There follows an extremely unpleasant night for all concerned. Murphy bites the dust and Mulder finds his body in a fridge. Naturally, everyone assumes he’s the culprit and that he’s infected with the pathogen. Everyone but Scully, that is, though even she acknowledges the necessity of locking him up just in case. “Mulder, you may not be who you are,” she says, gun trained in his direction and something very close to a tear in her eye. This comes not long after a heated argument as to what to do with the worm creature they cut out of Bear. Scully thinks it should be incinerated, along with the bodies, to prevent any further infection. She found the same worm in the hypothalami (I had to look up the plural of hypothalamus) of each of the dead men.
Hodge notes that the hypothalamus secretes a hormone which causes violent behaviour, leading him to speculate that this caused all the men to kill each other. Mulder is strongly against destroying it. He points to the extremely high levels of ammonia in the ice samples and the fact that it survived there for thousands of years. The ammonia levels are too high to be accounted for by Earthen geology alone, so he suggests the worm may have come from another planet. I really hope his and Scully’s disagreements never get old, because I’m so into them. She’s so practical and professional while he’s like the embodiment of the wide-eyed child in all of us. The slightly weird wide-eyed child who sat at the back of the class whispering “aliens” under his breath, but nevertheless. He dreams of infinite possibility, though in this case it may be slightly ill-advised given the adverse health effects.
After Mulder’s locked away, Scully immediately sets about trying to defuse the situation. She discovers that when two worms are placed side by side, they try to attack each other. This leads her to conclude that a worm can be killed by introducing another one to a body that’s already infected. She and Hodge successfully test this theory on the dog before deciding to try it on Mulder. Before doing anything however, Scully insists on speaking to him alone as she has to be “sure” he’s infected. She explains to him that she’s found a way to kill it. Mulder doesn’t trust Hodge but says he wants to trust her, so they examine one another to ensure there are no signs of infection. Eep. The air is just a tad charged during this exchange. It’s brief but there’s just enough of a hint of intimacy to give it weight. I may come back to this scene someday and sigh.
It subsequently emerges that Da Silva is the one infected, and presumably responsible for killing Murphy. When Mulder and Scully come back in, Hodge and Da Silva attack them and try to drop the worm into Mulder’s ear. At the last minute, Hodge notices something moving under Da Silva’s skin and realises she’s the infected one, which makes complete sense as she’s done precious little this episode but rail around and scream. They manage to get the worm into her and neutralise the infection, and are rescued shortly thereafter. Mulder is adamant that he’s going back to investigate the site with proper equipment, but the place is torched 45 minutes after they’re evacuated. Such is life in the world of The X–Files, alas. He looks devastated, but Scully is very ready to go home for some cocoa.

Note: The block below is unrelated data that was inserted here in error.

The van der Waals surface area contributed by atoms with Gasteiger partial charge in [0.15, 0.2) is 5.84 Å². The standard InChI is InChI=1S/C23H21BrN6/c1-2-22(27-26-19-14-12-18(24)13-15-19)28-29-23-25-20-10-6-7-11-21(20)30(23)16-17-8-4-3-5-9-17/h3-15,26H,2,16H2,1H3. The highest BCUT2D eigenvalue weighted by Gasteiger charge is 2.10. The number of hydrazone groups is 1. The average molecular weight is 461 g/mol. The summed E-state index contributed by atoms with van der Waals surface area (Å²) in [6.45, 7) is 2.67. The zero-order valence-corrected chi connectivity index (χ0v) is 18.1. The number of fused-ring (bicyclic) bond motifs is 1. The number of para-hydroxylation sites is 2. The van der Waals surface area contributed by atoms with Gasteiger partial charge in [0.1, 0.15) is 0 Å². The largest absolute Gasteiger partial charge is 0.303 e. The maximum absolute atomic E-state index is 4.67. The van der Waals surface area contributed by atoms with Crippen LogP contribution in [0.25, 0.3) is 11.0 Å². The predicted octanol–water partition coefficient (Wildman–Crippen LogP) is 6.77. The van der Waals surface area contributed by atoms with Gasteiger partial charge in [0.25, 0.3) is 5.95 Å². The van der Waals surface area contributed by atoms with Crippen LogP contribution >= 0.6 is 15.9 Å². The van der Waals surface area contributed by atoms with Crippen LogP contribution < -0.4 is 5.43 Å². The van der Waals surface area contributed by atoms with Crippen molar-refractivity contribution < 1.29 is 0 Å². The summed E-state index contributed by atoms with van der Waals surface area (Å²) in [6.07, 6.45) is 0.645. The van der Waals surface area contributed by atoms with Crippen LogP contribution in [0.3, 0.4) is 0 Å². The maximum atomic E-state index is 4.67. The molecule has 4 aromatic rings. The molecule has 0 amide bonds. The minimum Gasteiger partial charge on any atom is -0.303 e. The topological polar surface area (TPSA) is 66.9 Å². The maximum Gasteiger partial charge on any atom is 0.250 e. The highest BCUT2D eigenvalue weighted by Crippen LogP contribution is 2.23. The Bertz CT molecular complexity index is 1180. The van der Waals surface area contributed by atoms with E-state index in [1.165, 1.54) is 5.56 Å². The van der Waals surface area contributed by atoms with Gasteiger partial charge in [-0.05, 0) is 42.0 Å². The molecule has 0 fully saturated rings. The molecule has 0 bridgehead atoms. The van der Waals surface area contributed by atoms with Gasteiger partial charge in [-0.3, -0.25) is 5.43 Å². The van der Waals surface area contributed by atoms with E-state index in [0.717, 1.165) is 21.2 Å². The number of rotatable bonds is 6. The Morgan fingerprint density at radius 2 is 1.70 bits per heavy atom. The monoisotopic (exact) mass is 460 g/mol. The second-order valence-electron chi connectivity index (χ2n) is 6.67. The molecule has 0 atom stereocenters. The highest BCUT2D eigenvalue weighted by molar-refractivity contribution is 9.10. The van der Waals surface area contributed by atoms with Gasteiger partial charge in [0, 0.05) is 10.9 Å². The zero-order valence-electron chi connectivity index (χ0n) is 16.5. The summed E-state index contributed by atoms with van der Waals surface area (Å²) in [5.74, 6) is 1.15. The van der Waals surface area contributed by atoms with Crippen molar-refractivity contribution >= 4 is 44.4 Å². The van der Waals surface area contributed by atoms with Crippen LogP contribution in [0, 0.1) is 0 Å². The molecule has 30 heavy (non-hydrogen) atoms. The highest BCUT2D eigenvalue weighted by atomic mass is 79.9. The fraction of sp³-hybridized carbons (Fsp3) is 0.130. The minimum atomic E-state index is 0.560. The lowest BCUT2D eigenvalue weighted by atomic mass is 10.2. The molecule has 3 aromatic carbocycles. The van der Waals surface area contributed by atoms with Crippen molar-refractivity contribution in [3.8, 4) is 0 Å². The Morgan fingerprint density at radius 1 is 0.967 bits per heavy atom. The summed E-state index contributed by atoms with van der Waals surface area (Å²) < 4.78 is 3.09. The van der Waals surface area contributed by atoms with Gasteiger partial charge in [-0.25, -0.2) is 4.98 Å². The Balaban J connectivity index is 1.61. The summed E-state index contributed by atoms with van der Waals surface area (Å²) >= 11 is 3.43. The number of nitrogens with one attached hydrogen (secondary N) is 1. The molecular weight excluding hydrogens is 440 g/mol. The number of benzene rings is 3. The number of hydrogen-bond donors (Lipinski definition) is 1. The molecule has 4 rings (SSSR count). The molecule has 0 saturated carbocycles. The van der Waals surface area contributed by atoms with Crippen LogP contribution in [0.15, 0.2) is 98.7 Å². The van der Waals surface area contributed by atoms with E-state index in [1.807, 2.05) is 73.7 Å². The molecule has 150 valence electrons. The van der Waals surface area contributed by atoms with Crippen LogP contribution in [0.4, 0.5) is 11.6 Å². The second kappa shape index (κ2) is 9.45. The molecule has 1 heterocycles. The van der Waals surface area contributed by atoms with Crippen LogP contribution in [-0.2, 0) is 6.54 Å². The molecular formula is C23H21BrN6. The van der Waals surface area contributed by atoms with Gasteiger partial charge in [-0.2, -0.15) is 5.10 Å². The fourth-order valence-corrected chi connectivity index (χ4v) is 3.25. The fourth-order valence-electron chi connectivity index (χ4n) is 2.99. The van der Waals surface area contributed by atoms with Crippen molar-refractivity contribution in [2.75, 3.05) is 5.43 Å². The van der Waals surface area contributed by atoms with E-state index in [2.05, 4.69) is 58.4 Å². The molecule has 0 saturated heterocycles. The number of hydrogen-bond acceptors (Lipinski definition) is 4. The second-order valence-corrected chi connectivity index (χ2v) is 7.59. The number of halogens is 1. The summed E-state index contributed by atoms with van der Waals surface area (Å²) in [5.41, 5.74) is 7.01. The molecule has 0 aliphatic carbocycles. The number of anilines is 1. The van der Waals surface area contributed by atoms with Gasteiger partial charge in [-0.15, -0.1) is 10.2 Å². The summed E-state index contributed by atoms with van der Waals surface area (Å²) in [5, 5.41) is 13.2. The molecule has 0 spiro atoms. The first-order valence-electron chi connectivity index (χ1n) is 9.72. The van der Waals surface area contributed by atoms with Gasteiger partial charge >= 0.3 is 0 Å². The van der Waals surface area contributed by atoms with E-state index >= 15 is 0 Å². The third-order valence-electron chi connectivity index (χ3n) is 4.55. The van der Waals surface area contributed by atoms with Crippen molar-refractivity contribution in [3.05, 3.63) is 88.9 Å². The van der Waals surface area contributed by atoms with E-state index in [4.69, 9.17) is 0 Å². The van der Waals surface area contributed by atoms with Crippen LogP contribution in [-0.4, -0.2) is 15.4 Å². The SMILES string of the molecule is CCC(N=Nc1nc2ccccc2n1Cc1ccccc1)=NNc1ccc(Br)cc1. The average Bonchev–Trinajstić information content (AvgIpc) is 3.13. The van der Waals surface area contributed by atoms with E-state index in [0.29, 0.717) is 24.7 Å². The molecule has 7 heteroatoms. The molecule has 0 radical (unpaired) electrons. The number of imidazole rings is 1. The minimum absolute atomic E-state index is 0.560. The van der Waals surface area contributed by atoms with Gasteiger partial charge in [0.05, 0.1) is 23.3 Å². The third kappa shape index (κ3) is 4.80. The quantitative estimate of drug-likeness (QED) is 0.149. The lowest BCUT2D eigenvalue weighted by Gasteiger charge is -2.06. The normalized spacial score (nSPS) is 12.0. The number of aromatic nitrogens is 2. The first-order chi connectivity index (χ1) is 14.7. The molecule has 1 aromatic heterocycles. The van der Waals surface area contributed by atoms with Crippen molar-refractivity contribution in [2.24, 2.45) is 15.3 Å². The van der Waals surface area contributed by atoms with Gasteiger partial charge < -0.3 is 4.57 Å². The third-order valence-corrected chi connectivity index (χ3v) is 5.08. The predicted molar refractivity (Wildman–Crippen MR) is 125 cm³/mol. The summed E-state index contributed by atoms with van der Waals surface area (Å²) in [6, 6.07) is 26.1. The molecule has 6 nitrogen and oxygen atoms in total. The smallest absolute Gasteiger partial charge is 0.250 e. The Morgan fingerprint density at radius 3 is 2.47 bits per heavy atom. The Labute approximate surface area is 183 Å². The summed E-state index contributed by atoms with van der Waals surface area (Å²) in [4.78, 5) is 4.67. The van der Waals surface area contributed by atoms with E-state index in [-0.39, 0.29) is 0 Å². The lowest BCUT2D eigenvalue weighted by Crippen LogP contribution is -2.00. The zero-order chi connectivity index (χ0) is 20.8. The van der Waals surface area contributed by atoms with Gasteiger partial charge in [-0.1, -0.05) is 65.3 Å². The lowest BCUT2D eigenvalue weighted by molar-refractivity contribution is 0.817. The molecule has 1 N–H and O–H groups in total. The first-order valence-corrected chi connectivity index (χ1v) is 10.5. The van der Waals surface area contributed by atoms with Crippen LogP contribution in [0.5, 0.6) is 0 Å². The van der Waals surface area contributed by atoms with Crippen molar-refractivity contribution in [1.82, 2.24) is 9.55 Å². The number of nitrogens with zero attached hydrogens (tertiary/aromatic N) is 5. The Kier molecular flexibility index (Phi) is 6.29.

In general, an entertaining episode for the change of scenery and whodunnit, but the most illuminating aspect seems to be that scene where our heroes examine one another. Is this going to be another Josh and Donna from The West Wing with the seven-season wait for the OTP to become canon? I’m hoisting my ship colours right now.
They’re really not ones for the imaginative titles. And the best thing about this is the Mulder thumbs-up, though I’m very partial to space as a setting and source of infinite terror.
Our opening scene takes place in NASA, where scientists are celebrating the transmission of photos of Mars from the Viking spacecraft. One of the more disconcerting features in the photos is a giant land formation that almost looks like a human face. It’s totally not evidence of an alien civilisation and definitely just a trick of the light.
Later, one of the scientists working on the mission examines the photo. He seems a bit jittery and, when he goes to sleep that night, has a strange dream (presumably a flashback) of some indistinct thing coming at an astronaut during a space walk. When he wakes up, he sees the same face-like shape from the photo on the ceiling above him. It plummets down and seems to absorb him. I don’t like that. I read a lot of those creepy sub-Reddits where people talk about paranormal experiences they’ve had (think of how much a modern-day Mulder would mine those threads) and there’s always some reference to a hag face people see when they get sleep paralysis. No me gusta.
Mulder and Scully are consulted after an aborted launch mission in Houston. They receive an anonymous note and later meet Michelle Generoo, the communications commander for the space shuttle programme. The official reason for the aborted launch was simple mechanical failure, but she’s received an x-ray in the post showing significant scorch damage to an auxiliary power unit. The only problem is, such damage could only have been caused by extreme heat, the kind that no one could have mustered undetected. She believes there’s a saboteur at work inside NASA and asks for their help, as her fiancé is the shuttle commander on the next launch.